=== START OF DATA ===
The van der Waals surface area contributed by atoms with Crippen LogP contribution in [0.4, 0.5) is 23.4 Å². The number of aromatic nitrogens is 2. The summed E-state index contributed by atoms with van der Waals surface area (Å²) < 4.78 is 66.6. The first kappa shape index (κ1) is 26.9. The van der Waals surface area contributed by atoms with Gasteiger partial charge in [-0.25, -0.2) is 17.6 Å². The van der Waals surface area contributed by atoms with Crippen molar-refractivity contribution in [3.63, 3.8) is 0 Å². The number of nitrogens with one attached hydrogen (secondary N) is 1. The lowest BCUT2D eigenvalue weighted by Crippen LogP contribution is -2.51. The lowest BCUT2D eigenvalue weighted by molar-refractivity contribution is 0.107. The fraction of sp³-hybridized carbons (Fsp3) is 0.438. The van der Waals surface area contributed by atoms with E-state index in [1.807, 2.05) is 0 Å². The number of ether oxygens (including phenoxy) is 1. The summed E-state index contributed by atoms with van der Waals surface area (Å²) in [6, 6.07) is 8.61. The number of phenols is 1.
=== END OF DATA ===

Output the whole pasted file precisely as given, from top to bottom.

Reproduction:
The van der Waals surface area contributed by atoms with Crippen LogP contribution in [0.4, 0.5) is 23.4 Å². The number of aromatic nitrogens is 2. The summed E-state index contributed by atoms with van der Waals surface area (Å²) < 4.78 is 66.6. The first kappa shape index (κ1) is 26.9. The van der Waals surface area contributed by atoms with Gasteiger partial charge in [-0.25, -0.2) is 17.6 Å². The van der Waals surface area contributed by atoms with Crippen molar-refractivity contribution in [3.63, 3.8) is 0 Å². The number of nitrogens with one attached hydrogen (secondary N) is 1. The lowest BCUT2D eigenvalue weighted by Crippen LogP contribution is -2.51. The lowest BCUT2D eigenvalue weighted by molar-refractivity contribution is 0.107. The fraction of sp³-hybridized carbons (Fsp3) is 0.438. The van der Waals surface area contributed by atoms with E-state index in [1.807, 2.05) is 0 Å². The number of ether oxygens (including phenoxy) is 1. The summed E-state index contributed by atoms with van der Waals surface area (Å²) in [6, 6.07) is 8.61. The number of phenols is 1.